family background / Suzanne’s love of agriculture grew out of her interest in the sciences. She is the daughter of Joe and Marti Niemann, and she is working to apply research to improve fruit from the field to the consumer.
grower / Yakima, Washington
age / 23
crops / Apples, cherries
business / Horticultural researcher for Allan Brothers Inc.
How did you get your start?
I’d always grown up enjoying the science part of nature. I was involved in 4-H, and I was always interested in sustainable agriculture. That’s what I was looking forward to doing in college. I kind of figured that if I’m going to get my education it should be about plant sciences.
I pursued my undergrad degree at Washington State University, then obtained my master’s degree in horticulture. One of the reasons why I think agriculture is so inspiring for me is — it’s meteorology, it’s geology, it’s chemistry, biology, botany — it’s all these different sciences together, and all in one industry and career.
It’s agriculture, that’s all it is. So being able to combine all of those fields into my job, my career, is just a dream come true.
Describe your job as a horticulturist?
My role is in assisting precision agriculture because there’s a lot of things like irrigation fertilizer management, pruning trials, that no matter what research is available, we still need to be able to apply it to each growing environment.
For Allan Brothers, we have orchards from Naches, Mattawa, Pasco that all have different soil types, so knowing how research can fit our particular orchards, climate, etc., that’s how my role in the company can be influential.
I can spend my time looking at the nitty-gritty details of growing instead of trying to master everyday operations.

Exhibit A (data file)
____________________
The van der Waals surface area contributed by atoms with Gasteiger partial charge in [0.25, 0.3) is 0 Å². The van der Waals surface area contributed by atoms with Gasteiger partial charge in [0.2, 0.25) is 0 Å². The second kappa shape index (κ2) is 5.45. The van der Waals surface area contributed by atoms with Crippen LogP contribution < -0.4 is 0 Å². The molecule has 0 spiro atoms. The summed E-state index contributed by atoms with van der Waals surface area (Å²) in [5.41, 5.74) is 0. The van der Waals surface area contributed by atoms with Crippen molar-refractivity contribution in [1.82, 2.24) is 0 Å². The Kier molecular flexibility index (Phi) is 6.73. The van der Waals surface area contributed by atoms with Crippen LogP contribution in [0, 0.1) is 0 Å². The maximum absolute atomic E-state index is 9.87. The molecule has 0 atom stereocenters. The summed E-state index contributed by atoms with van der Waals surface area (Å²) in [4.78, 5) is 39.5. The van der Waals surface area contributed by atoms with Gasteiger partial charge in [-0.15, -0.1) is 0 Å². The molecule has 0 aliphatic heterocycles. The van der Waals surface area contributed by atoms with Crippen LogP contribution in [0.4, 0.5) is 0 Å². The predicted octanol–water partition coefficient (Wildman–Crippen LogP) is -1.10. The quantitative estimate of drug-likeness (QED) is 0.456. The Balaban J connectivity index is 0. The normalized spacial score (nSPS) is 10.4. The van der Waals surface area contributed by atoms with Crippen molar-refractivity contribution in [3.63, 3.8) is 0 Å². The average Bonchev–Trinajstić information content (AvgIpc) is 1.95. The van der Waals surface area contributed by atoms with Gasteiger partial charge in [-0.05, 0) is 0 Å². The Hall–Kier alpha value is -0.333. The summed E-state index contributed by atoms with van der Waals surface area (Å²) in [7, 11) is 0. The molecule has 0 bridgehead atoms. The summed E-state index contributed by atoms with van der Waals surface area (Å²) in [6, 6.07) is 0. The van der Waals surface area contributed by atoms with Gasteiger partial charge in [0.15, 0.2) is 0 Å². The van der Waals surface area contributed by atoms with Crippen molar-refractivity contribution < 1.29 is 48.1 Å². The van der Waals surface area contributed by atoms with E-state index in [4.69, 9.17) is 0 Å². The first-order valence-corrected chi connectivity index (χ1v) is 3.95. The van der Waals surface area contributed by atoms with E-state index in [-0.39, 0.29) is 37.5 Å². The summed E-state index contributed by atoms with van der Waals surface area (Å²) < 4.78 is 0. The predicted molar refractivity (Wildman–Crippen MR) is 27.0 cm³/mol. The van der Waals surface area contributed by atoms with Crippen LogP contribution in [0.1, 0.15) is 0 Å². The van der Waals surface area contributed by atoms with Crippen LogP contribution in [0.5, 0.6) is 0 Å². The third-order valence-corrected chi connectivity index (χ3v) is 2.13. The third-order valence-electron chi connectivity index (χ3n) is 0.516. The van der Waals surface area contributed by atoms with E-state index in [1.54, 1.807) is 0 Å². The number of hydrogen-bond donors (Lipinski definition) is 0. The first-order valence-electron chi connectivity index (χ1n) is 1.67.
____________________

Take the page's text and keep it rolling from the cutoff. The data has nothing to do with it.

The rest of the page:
What do you enjoy about your job?
The work I do changes constantly. Sometimes I’m in the warehouse with quality control, sometimes I’m in the field making applications or checking fruit.
What I do is really dynamic and that’s just the fruit side of my job. Let alone there’s the statistical side of it, where I’m gathering all of the data, putting it into a computer and learning what the numbers are telling me.
The other exciting part that I really enjoy is taking all of the work you’ve done over the summer and putting it into a final report. I can go back to people in upper-management and explain, “We did these trials, this is what we saw, then we can do something different, or maybe do the same thing.”
It’s also exciting to bring in all the team members and show how their work is helping the entire company. Each person is helping out in our research, yet they don’t really know how much of an impact they have in the end result.
What are some of your goals?
Some of the long-term goals would be looking at organics and sustainable agriculture. Is organics really sustainable or can we grow conventionally and still be sustainable using less inputs and having better practices for our environment?
I’m also really interested in improving our quality control data that we take at the warehouses. I’ve always wondered how do we know whether a particular set of 25 apples that are pulled from a delivery is telling us what we want to know about all of the apples? Say, if you are sampling for bitter pit, and you are only checking 25 apples, those results could really spike the incidence number over actual number in the entire delivery.
I’d really like to better fine-tune our QC practices, our storage protocol, and when we need to take fruit out and back into storage. In this industry, there’s always new things to learn and always new things to gain. I love being outside, how dynamic agriculture is and the culture about it.